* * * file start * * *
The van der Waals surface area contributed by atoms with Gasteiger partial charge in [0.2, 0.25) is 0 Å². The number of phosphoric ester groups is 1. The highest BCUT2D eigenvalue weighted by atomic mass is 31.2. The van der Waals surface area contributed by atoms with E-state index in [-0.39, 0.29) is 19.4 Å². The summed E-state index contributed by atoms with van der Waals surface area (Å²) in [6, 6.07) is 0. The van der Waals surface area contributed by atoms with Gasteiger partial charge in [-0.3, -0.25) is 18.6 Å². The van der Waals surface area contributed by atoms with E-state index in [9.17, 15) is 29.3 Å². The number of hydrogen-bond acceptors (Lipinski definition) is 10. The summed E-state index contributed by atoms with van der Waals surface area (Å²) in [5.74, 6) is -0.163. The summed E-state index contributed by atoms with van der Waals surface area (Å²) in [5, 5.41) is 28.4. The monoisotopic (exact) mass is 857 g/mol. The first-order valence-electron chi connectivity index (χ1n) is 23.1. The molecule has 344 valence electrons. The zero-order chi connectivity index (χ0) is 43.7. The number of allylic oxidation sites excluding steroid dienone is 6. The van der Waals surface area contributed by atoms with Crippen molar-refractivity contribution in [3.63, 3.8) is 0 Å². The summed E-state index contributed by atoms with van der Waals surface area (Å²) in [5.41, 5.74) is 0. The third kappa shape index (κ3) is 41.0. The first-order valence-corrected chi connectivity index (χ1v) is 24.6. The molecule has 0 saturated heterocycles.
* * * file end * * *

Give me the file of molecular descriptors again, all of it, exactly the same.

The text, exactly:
The van der Waals surface area contributed by atoms with Gasteiger partial charge in [0.2, 0.25) is 0 Å². The number of phosphoric ester groups is 1. The highest BCUT2D eigenvalue weighted by atomic mass is 31.2. The van der Waals surface area contributed by atoms with E-state index in [-0.39, 0.29) is 19.4 Å². The summed E-state index contributed by atoms with van der Waals surface area (Å²) in [6, 6.07) is 0. The van der Waals surface area contributed by atoms with Gasteiger partial charge in [-0.3, -0.25) is 18.6 Å². The van der Waals surface area contributed by atoms with E-state index in [9.17, 15) is 29.3 Å². The number of hydrogen-bond acceptors (Lipinski definition) is 10. The summed E-state index contributed by atoms with van der Waals surface area (Å²) in [5.74, 6) is -0.163. The summed E-state index contributed by atoms with van der Waals surface area (Å²) in [5, 5.41) is 28.4. The monoisotopic (exact) mass is 857 g/mol. The first-order valence-electron chi connectivity index (χ1n) is 23.1. The molecule has 344 valence electrons. The zero-order chi connectivity index (χ0) is 43.7. The number of allylic oxidation sites excluding steroid dienone is 6. The van der Waals surface area contributed by atoms with Crippen molar-refractivity contribution in [3.63, 3.8) is 0 Å². The summed E-state index contributed by atoms with van der Waals surface area (Å²) in [5.41, 5.74) is 0. The third kappa shape index (κ3) is 41.0. The first-order valence-corrected chi connectivity index (χ1v) is 24.6. The molecule has 0 saturated heterocycles.